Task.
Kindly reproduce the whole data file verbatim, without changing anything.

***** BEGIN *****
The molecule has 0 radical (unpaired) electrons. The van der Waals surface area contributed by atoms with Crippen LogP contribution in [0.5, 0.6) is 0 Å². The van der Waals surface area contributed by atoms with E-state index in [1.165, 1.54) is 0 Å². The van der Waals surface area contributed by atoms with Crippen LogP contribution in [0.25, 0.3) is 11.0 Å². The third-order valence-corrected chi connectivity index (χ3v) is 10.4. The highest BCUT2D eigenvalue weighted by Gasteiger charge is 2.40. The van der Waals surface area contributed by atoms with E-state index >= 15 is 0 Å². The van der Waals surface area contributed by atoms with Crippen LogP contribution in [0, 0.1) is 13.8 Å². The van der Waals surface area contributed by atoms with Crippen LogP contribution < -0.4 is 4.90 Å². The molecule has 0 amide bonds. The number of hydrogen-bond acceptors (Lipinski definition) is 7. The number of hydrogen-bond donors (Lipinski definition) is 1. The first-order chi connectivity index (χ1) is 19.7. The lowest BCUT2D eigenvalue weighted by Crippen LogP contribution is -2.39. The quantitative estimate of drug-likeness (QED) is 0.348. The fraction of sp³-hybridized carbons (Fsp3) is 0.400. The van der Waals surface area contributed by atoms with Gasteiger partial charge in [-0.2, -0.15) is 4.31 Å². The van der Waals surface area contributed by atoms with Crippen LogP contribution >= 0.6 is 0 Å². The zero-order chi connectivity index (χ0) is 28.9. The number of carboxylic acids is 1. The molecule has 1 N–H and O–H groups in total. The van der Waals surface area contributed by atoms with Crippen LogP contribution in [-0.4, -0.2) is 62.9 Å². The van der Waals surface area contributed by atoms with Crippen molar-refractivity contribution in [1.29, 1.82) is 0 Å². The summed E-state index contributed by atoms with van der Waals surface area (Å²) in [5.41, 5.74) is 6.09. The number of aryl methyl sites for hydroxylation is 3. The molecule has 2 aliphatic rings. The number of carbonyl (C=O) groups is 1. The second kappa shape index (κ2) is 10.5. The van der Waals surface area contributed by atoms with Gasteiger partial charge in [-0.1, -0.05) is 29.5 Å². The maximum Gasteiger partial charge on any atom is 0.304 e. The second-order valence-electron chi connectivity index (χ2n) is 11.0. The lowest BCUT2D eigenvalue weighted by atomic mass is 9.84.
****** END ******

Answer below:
The molecule has 0 radical (unpaired) electrons. The van der Waals surface area contributed by atoms with Crippen LogP contribution in [0.5, 0.6) is 0 Å². The van der Waals surface area contributed by atoms with E-state index in [1.165, 1.54) is 0 Å². The van der Waals surface area contributed by atoms with Crippen LogP contribution in [0.25, 0.3) is 11.0 Å². The third-order valence-corrected chi connectivity index (χ3v) is 10.4. The highest BCUT2D eigenvalue weighted by Gasteiger charge is 2.40. The van der Waals surface area contributed by atoms with E-state index >= 15 is 0 Å². The van der Waals surface area contributed by atoms with Crippen LogP contribution in [0, 0.1) is 13.8 Å². The van der Waals surface area contributed by atoms with Crippen LogP contribution < -0.4 is 4.90 Å². The molecule has 0 amide bonds. The number of hydrogen-bond acceptors (Lipinski definition) is 7. The number of hydrogen-bond donors (Lipinski definition) is 1. The first-order chi connectivity index (χ1) is 19.7. The lowest BCUT2D eigenvalue weighted by Crippen LogP contribution is -2.39. The quantitative estimate of drug-likeness (QED) is 0.348. The fraction of sp³-hybridized carbons (Fsp3) is 0.400. The van der Waals surface area contributed by atoms with Gasteiger partial charge in [-0.2, -0.15) is 4.31 Å². The van der Waals surface area contributed by atoms with Crippen LogP contribution >= 0.6 is 0 Å². The zero-order chi connectivity index (χ0) is 28.9. The number of carboxylic acids is 1. The molecule has 1 N–H and O–H groups in total. The van der Waals surface area contributed by atoms with Crippen LogP contribution in [-0.4, -0.2) is 62.9 Å². The van der Waals surface area contributed by atoms with Crippen molar-refractivity contribution in [1.29, 1.82) is 0 Å². The summed E-state index contributed by atoms with van der Waals surface area (Å²) in [5.41, 5.74) is 6.09. The number of aryl methyl sites for hydroxylation is 3. The molecule has 2 aliphatic rings. The number of carbonyl (C=O) groups is 1. The second kappa shape index (κ2) is 10.5. The van der Waals surface area contributed by atoms with Gasteiger partial charge in [-0.1, -0.05) is 29.5 Å². The maximum Gasteiger partial charge on any atom is 0.304 e. The second-order valence-electron chi connectivity index (χ2n) is 11.0. The lowest BCUT2D eigenvalue weighted by atomic mass is 9.84.